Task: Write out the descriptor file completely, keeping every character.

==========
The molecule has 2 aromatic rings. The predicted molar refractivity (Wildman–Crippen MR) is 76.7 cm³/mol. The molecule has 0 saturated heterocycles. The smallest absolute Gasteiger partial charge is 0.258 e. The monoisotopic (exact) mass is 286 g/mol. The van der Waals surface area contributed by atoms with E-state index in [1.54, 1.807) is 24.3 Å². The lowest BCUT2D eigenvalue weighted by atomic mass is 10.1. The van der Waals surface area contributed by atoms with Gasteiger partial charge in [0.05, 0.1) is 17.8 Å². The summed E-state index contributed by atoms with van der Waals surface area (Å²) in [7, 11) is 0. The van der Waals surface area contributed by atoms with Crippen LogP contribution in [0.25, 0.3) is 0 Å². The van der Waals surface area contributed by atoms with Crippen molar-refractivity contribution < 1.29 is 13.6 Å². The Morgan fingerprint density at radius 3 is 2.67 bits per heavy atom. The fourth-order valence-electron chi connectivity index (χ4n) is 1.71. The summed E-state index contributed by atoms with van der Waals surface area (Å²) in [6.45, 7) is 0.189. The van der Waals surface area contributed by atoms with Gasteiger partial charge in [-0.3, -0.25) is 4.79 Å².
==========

The molecule has 2 aromatic rings. The predicted molar refractivity (Wildman–Crippen MR) is 76.7 cm³/mol. The molecule has 0 saturated heterocycles. The smallest absolute Gasteiger partial charge is 0.258 e. The monoisotopic (exact) mass is 286 g/mol. The van der Waals surface area contributed by atoms with E-state index in [1.54, 1.807) is 24.3 Å². The lowest BCUT2D eigenvalue weighted by atomic mass is 10.1. The van der Waals surface area contributed by atoms with Gasteiger partial charge in [0.05, 0.1) is 17.8 Å². The summed E-state index contributed by atoms with van der Waals surface area (Å²) in [7, 11) is 0. The van der Waals surface area contributed by atoms with Crippen LogP contribution in [0.25, 0.3) is 0 Å². The van der Waals surface area contributed by atoms with Crippen molar-refractivity contribution < 1.29 is 13.6 Å². The Morgan fingerprint density at radius 3 is 2.67 bits per heavy atom. The fourth-order valence-electron chi connectivity index (χ4n) is 1.71. The summed E-state index contributed by atoms with van der Waals surface area (Å²) in [6.45, 7) is 0.189. The van der Waals surface area contributed by atoms with Gasteiger partial charge in [-0.3, -0.25) is 4.79 Å².